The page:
Advantage of buying a new expensive rod over an older vintage rod

redietz

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Looked through posts made. Did not see any advantage mentioned. Or I missed it.
Most of the glass rods I have. Are refurbished oldies. Newest is an Eagle Claw, cheapie.
Advantage price. If you decide to go new.
Differences mentioned (whether they're advantages depends on your taste) lighter, faster, longer, and available in a wider range of configurations.

I fish both vintage and modern glass, and appreciate them both. They are, however, noticeably different.
 

trev

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It probably should be mentioned that not all new fiberglass fly rods are made of S-glass and not all 'vintage' rods were made of E-glass. They would have developed at about the same time along with A-glass, E-CR-glass, C-glass, D-glass, R-glass, T-glass and likely a few other variations depending on ingredients used and specific qualities desired. And what got used in a specific brand fly rod was secret. Bill Phillipson for example used "Eponite" in many of his early rods, a special, secret process; yet his rods look and work similar to others of the times.
The Epic blurb above is rather suspect too in that the fiberglass as used in fishing rod production was a WW2 invention by workers at Convair, resulting in several patents and the formation of at least three fishing rod companies at the end of the war by former aircraft employees. I believe that only the glass fiber was invented prior the war and that was first patented in the 1830s. Owens did invent a better way to produce glass wool in the late 1930s and the USN specified it for ship's insulation (building material not electrical)
Thus no fiberglass fishing rods really before about 1945.
I've read " the modulus rating of e-glass is approximately 10 mil and s-glass is approx 12 mil. " Compare to ~42 mil for IM6. S-glass and E-glass are much closer in stiffness than either is to graphite.
 

trev

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It probably should be mentioned that not all new fiberglass fly rods are made of S-glass and not all 'vintage' rods were made of E-glass. They would have developed at about the same time along with A-glass, E-CR-glass, C-glass, D-glass, R-glass, T-glass and likely a few other variations depending on ingredients used and specific qualities desired. And what got used in a specific brand fly rod was secret. Bill Phillipson for example used "Eponite" in many of his early rods, a special, secret process; yet his rods look and work similar to others of the times.
The Epic blurb above is rather suspect too in that the fiberglass as used in fishing rod production was a WW2 invention by workers at Convair, resulting in several patents and the formation of at least three fishing rod companies at the end of the war by former aircraft employees. I believe that only the glass fiber was invented prior the war and that was first patented in the 1830s. Owens did invent a better way to produce glass wool in the late 1930s and the USN specified it for ship's insulation (building material not electrical)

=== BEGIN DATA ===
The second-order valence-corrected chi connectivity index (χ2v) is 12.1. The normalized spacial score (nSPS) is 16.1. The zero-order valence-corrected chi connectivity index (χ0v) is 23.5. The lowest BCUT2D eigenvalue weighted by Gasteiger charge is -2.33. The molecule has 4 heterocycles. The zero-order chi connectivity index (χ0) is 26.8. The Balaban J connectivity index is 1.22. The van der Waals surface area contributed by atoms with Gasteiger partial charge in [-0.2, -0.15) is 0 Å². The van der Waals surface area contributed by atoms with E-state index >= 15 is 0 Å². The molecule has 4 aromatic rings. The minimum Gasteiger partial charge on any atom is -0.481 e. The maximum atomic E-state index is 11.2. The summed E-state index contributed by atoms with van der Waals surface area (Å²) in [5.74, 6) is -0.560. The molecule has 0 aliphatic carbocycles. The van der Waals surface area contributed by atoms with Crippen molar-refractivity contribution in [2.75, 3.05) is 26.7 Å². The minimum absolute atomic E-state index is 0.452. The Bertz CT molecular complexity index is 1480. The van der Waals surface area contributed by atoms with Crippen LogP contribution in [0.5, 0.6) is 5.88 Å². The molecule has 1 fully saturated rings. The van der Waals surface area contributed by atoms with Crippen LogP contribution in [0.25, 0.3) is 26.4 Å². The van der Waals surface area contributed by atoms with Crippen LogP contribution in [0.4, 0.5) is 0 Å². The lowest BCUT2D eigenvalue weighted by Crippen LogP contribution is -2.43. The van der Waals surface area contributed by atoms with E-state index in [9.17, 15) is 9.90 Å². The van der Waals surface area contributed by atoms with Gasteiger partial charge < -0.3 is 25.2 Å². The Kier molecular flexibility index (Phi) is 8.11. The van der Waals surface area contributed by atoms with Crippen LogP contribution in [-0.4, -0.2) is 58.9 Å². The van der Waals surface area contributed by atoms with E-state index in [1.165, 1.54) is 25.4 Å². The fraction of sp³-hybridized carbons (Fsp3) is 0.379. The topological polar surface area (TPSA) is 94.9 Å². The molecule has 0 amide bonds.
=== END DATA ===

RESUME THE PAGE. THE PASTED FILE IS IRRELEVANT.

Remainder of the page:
Thus no fiberglass fishing rods really before about 1945.
I've read " the modulus rating of e-glass is approximately 10 mil and s-glass is approx 12 mil. " Compare to ~42 mil for IM6. S-glass and E-glass are much closer in stiffness than either is to graphite.
 

pnc

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Kind of took all the things you mention for granted. And as said, they all become ones fancy. Or taste. So can getting a warranty be advantageous. Sure, but consider that part of price. Just hit me why the interest. In what is said to promote new products.
Most recent of refurbs is an old Shakespeare Wonder rod. Of the oldies I have. And converts from spin to fly. This rods throws line in a wider range of weights. Than anything else I have. Glass or graphite.
 
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Nonno

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I use two glass rods. My first fly rod, a Fenwick 8'6" 6wt, and a 8' 5wt Revival by Moonshine. I prefer using the Fenwick.
 

skunkedalot

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i also read through out the years that the vintage rods were heavy.
well after fishing 3 vintage fenwicks for the past several years, I do not buy into the heavier argument- my vintage fenwicks weigh 3 oz. and 3 1/4 oz. hardly noticeable. they were great rods when they were built in 1966 and 1973 and are just as great in 2022. if you have a chance to get a vintage fenwick or others from that era, do not hesitate. they are just great and fun to fish.
 

checch69

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Agreed,I took out my 5 piece Cortland 7' 6wt travel rod yesterday to throw in the snow. It felt like one of my 1-4 wt Orvis graphites which are under 2 1/2 oz. And it cast sweetly! Cheers,Chet
 

rsagebrush

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They make some very nice fiberglass nowadays, of course they cost quite a bit. I am quite happy with the ones I have, well they are the ones I kept then.
-Barclay - 71/2' 4pce 4/5wt parabolic
-Ijuin Yamogi - 6'6" 3pce parabolic
-Hardy Perfection - 71/2' 3pce, slow action
-Melenkovic (CTS Blank) 8' 4pce progressive 4/5 wt
-Tom Morgan Rodsmith's (Tom Morgan) 8'3" 4pce 6wt
-McFarland 71/2' 3pce 6wt
-McFarland 81/2' 4pce Parabolic 6wt
-Mcfarland 81/2' 4pce 5/6/7wt Hybrid
All are great fishing rods, quite a few I acquired used so there was a money savings there. The Japanese are producing some really nice fiberglass rods nowadays too.
If I were looking for a classic I would be looking for a Phillipson, JK Fisher, Winston or Russ Peak.
 
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